As the Middle East respiratory syndrome continues to scare away tourists, the Korean government has come up with a desperate measure to lure them back: free, full-coverage MERS insurance to foreign visitors.
The scheme, announced Monday along with other emergency measures to support the MERS-hit local tourism, is a show of confidence in the country’s ongoing efforts to contain the potentially deadly virus that has been so far confined to hospitals, Seoul officials said.
“This is an unprecedented measure and it is more to show people how safe Korea really is,” Kim Jong, vice minister of the Ministry of Culture, Sports and Tourism, told reporters at a press conference.
According to the ministry, foreign tourists arriving at Korea starting June 22 will be automatically covered by a special MERS insurance product, currently under development by a local insurance company. The insurance policy will cover all MERS-related medical costs and traveling expenditures and carry cash benefits of $3,000 for MERS infection and about $90,000 for MERS-related death.
As of press time Monday, Korea has 150 confirmed cases, 16 deaths and more than 5,000 people under quarantine in the largest MERS outbreak outside the Middle East.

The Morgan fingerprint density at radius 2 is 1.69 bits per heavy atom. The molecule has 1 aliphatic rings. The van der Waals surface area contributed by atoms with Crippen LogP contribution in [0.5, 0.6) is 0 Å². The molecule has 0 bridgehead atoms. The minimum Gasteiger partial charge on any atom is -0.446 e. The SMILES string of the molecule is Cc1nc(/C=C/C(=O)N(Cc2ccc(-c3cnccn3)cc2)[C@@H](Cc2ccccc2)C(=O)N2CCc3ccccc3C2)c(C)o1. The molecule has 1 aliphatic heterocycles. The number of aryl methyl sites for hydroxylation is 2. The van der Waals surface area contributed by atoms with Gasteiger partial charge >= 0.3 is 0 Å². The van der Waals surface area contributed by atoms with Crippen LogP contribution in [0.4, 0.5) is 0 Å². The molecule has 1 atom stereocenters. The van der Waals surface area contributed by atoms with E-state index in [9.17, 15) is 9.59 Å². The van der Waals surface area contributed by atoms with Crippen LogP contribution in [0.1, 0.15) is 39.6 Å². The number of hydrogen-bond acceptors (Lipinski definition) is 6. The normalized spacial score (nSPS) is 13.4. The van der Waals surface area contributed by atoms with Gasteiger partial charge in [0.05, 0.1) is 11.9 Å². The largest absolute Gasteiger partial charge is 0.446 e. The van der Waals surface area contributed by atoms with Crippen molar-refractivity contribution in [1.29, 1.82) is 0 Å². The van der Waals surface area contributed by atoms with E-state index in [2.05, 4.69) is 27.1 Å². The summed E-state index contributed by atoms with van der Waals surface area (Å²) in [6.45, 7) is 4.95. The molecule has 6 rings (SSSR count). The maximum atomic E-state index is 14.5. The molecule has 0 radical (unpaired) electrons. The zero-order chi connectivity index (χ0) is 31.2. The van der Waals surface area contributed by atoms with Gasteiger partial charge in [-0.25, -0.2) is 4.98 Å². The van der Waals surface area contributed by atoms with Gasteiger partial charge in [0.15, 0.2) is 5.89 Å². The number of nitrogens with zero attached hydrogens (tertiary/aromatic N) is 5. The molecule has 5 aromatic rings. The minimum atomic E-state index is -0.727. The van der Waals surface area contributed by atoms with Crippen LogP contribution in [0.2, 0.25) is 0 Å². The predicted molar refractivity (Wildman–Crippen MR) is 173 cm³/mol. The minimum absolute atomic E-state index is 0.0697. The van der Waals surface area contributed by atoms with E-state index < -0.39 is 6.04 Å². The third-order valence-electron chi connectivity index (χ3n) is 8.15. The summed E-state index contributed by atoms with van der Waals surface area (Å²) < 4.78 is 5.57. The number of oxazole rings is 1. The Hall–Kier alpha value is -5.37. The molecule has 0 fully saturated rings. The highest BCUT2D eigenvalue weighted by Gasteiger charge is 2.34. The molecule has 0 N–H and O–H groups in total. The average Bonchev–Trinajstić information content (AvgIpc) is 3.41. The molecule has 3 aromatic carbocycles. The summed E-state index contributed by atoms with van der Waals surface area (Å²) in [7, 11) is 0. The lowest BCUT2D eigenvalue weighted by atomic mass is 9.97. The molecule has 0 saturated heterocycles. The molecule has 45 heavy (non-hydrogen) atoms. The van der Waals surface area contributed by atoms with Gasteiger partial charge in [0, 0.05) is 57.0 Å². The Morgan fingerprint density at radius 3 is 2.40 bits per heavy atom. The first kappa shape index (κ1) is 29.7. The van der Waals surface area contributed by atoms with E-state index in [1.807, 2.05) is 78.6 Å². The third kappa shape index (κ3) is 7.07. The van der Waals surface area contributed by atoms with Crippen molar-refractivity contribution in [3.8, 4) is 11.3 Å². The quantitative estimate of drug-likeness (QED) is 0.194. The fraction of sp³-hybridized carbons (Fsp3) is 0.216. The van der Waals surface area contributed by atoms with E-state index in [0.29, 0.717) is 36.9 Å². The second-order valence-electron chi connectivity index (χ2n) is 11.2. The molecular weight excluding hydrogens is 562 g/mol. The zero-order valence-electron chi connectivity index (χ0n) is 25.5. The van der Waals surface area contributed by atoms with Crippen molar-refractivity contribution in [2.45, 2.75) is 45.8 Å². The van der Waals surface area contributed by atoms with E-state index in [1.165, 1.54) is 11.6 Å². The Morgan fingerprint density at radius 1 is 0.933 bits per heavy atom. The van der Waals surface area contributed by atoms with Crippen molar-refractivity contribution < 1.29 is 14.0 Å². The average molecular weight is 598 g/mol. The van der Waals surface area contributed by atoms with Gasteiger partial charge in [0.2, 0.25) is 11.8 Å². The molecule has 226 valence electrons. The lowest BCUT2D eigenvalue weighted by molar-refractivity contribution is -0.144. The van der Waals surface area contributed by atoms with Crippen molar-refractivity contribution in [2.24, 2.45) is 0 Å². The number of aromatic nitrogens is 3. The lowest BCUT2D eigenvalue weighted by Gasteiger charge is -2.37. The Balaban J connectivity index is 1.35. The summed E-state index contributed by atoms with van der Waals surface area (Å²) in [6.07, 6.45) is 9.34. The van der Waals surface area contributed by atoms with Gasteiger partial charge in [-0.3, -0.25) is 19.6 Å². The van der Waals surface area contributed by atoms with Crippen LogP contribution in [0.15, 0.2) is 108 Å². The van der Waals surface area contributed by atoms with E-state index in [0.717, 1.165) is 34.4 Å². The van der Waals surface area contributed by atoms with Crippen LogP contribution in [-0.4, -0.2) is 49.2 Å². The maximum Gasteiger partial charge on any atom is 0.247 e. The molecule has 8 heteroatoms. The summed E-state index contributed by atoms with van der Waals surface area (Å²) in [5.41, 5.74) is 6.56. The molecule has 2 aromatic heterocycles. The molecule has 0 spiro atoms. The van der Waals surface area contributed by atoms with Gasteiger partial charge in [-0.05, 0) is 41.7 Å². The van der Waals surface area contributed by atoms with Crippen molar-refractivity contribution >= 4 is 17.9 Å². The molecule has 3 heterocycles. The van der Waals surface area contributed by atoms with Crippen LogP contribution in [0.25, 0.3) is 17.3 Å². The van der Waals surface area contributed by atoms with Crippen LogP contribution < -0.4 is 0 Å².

As of June 12, over 100,000 foreign vacationers had canceled their trips to Korea, mostly from China and Hong Kong, according to the state-run Korea Tourism Organization.
“The (virus’) impact (on tourism) may grow bigger in July and August, the peak vacation season,” Kim explained.
The envisioned MERS insurance is part of a set of emergency measures announced Monday to aid the tourism sector.
A total of 71 billion won ($64 million) will be provided in soft loans to travel agencies, hotels and other private companies in the industry to help them tide over temporary financial difficulties stemming from mass cancellations and a sharp drop in tourists.
To boost domestic tourism, the ministry seeks to encourage Korean workers to take summer vacations in June.
“We’re also encouraging festival organizers not to cancel or delay their events and to push ahead with their schedules,” Kim said.
By Lee Sun-young (email@example.com